The Pandora’s box of thalidomide analogs and their substrates

Paola Neri

In this issue of Blood, Sperling et al describe the biological determinants underlying the activity of thalidomide analogs in a given cell and potential mechanisms of resistance. By developing a quantitative mass spectrometry (MS)–based assay, they measured the levels of cereblon (CRBN) and thalidomide analog protein substrates to characterize the activity of thalidomide analogs and identify novel modes of drug resistance.1

Cullin-RING E3 ubiquitin (Ub) ligase complex and thalidomide analog protein substrates. Schematic representation of the CRL4CRBN complex and its competing substrates. DDB1, damage specific DNA binding protein 1; E2, ubiquitin-conjugating enzyme E2; ROC, regulator of cullins.

Thalidomide and its analogs exert significant activity in the treatment of several hematologic malignancies, especially multiple myeloma (MM) and myelodysplastic syndrome (MDS). They bind to CRBN,2 a substrate receptor in the cullin-RING E3 ubiquitin ligase complex (CRL4CRBN), and in MM they are known to induce proteasomal degradation of transcriptional factors Ikaros and Aiolos3,4 with an ensuing transcriptional repression of MYC and IRF4, two important proteins for MM proliferation and survival (see figure). In del(5q) MDS, the target critical for drug activity is the casein kinase 1α (CK1α) encoded by CSNK1A1.5 Several other thalidomide analog–induced substrates have been described,6 but how these substrates interact with one another and whether they influence drug activity is still unknown. Our understanding of the determinants of activity and resistance of thalidomide analogs in a given cell is also limited.

MS is one of the most commonly used technologies for quantifying proteins in complex samples, and it has excellent assay specificity as a result of direct detection of the mass-to-charge ratio of each target molecule. However, MS-based proteomics has a bias toward measuring high-abundance analytes, so it is challenging to detect low-abundance analytes at ng/mL or pg/mL concentrations in complex samples. Therefore, immunoaffinity enrichment and targeted MS approaches such as multiple-reaction monitoring (MRM) have been developed to measure low-abundance proteins with high specificity.7 Sperling et al used immunoaffinity enrichment and MRM-targeted MS with a heavy isotope–labeled peptide to detect thalidomide analog–induced substrate degradation, and they demonstrated that the assay is sensitive, quantitative, and precise. Not surprisingly, they observed that substrate sensitivity is dependent upon the ability of individual drugs to induce strong binding of a given substrate to the CRBN adaptor protein. Therefore, the degree of drug-induced substrate binding drives both the rate and degree of substrate degradation. The authors demonstrated that once this binding occurs, the rate of substrate degradation depends on the level of CRBN, which confirms that MM cell sensitivity to thalidomide analogs correlates with CRBN expression levels. In addition, the authors demonstrated that multiple substrates compete for access to a limiting pool of CRBN, which leads to an ordered degradation of substrates. In their article, Sperling et al also delineate how the variable thalidomide analogs differ in their substrate binding and explain their differential cytotoxicity and potency. Therefore, cellular sensitivity to thalidomide analogs is determined by a complex interplay that involves not only the expression levels of the CUL4A E3 ubiquitin ligase and its adaptor CRBN but also the stability of the ternary complex (E3 ligase-thalidomide analog-substrate) and, importantly, the cellular expression and abundance of competing substrates.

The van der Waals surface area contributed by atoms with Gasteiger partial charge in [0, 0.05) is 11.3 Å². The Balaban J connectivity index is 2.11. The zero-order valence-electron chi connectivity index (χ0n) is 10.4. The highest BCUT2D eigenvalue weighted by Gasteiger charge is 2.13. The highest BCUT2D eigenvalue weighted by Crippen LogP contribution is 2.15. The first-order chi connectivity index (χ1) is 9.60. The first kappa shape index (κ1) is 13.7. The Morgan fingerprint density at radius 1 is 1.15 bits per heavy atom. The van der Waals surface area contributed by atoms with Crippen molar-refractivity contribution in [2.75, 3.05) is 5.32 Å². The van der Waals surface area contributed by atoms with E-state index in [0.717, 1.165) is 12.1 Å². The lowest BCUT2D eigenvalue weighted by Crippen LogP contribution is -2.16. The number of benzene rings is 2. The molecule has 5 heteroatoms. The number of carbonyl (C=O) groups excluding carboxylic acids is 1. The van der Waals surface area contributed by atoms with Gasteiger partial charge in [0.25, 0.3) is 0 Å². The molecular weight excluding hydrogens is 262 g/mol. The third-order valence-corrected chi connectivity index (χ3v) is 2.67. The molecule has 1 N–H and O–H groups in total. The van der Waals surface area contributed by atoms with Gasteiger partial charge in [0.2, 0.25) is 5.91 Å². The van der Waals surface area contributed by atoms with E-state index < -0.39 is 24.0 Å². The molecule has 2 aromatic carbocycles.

Overall, the results presented by Sperling et al are pivotal to expanding our understanding of thalidomide analogs’ mechanisms of action and MM cells’ acquired resistance to the drugs. In particular, these findings highlight a potentially novel mechanism of resistance to this class of drugs mediated by competition between substrates for access to a limiting pool of the E3 ubiquitin ligase. However, the clinical relevance of this competing substrate model remains to be confirmed in large transcriptomic data sets available from clinical trials that evaluate the clinical efficacy of these drugs. In particular, the data provided by the authors suggest that overexpression of competing substrates has a modest protective effect in cells exposed to lenalidomide. Current knowledge clearly supports that CRBN-truncating mutations that result in the loss of CRBN8 or posttranscriptional modification to the CRBN thalidomide-binding domain (exons 10 and 11)9 are implicated in MM cells’ resistance to thalidomide analogs.

Through rigorous scientific studies, we have finally come to understand the mechanisms that led to the tragic teratogenic effects of thalidomide in the 1960s. Current studies are helping us begin to unravel the mechanisms that mediate the activity of and possibly resistance to this class of drugs in variable hematologic malignancies. The success of thalidomide analogs as anticancer agents has reinvigorated the development of degronimids and proteolysis-targeting chimera (PROTAC) technology as active areas of drug development.10 Approaches such as the immuno-MRM assay described by Sperling et al will be essential for determining the activity of the developed E3 ligase-engaging degraders and the accurate measurement of target substrates. From tragic beginnings to a triumphant ending, thalidomide analogs are the Pandora’s box that never stops amazing us!


  • Conflict-of-interest disclosure: The author declares no competing financial interests.


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